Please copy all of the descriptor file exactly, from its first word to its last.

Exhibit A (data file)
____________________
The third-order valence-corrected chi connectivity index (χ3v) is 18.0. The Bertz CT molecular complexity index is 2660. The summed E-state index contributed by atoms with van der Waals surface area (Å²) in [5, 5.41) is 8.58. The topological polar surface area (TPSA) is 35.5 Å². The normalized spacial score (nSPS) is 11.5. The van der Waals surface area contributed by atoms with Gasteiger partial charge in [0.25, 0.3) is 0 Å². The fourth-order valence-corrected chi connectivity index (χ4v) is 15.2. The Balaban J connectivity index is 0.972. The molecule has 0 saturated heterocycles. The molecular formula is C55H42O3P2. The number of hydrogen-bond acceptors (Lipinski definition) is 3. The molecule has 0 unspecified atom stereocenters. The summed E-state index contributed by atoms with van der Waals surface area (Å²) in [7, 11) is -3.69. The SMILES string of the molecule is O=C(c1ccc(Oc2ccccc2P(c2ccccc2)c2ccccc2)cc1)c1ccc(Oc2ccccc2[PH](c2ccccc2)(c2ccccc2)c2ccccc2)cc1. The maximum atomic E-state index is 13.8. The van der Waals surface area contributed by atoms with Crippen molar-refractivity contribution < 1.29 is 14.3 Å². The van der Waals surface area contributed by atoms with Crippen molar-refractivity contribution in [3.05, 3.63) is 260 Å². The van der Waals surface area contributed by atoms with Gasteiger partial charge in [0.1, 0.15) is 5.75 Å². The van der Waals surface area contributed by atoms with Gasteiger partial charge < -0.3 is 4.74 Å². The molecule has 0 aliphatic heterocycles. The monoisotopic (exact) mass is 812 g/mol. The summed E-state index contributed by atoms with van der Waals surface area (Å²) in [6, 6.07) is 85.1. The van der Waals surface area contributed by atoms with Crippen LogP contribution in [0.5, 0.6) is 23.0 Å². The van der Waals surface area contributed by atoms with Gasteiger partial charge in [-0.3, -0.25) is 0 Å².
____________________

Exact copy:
The third-order valence-corrected chi connectivity index (χ3v) is 18.0. The Bertz CT molecular complexity index is 2660. The summed E-state index contributed by atoms with van der Waals surface area (Å²) in [5, 5.41) is 8.58. The topological polar surface area (TPSA) is 35.5 Å². The normalized spacial score (nSPS) is 11.5. The van der Waals surface area contributed by atoms with Gasteiger partial charge in [0.25, 0.3) is 0 Å². The fourth-order valence-corrected chi connectivity index (χ4v) is 15.2. The Balaban J connectivity index is 0.972. The molecule has 0 saturated heterocycles. The molecular formula is C55H42O3P2. The number of hydrogen-bond acceptors (Lipinski definition) is 3. The molecule has 0 unspecified atom stereocenters. The summed E-state index contributed by atoms with van der Waals surface area (Å²) in [7, 11) is -3.69. The SMILES string of the molecule is O=C(c1ccc(Oc2ccccc2P(c2ccccc2)c2ccccc2)cc1)c1ccc(Oc2ccccc2[PH](c2ccccc2)(c2ccccc2)c2ccccc2)cc1. The maximum atomic E-state index is 13.8. The van der Waals surface area contributed by atoms with Crippen molar-refractivity contribution < 1.29 is 14.3 Å². The van der Waals surface area contributed by atoms with Crippen molar-refractivity contribution in [3.05, 3.63) is 260 Å². The van der Waals surface area contributed by atoms with Gasteiger partial charge in [0.1, 0.15) is 5.75 Å². The van der Waals surface area contributed by atoms with Gasteiger partial charge < -0.3 is 4.74 Å². The molecule has 0 aliphatic heterocycles. The monoisotopic (exact) mass is 812 g/mol. The summed E-state index contributed by atoms with van der Waals surface area (Å²) in [6, 6.07) is 85.1. The van der Waals surface area contributed by atoms with Crippen LogP contribution in [0.5, 0.6) is 23.0 Å². The van der Waals surface area contributed by atoms with Gasteiger partial charge in [-0.3, -0.25) is 0 Å².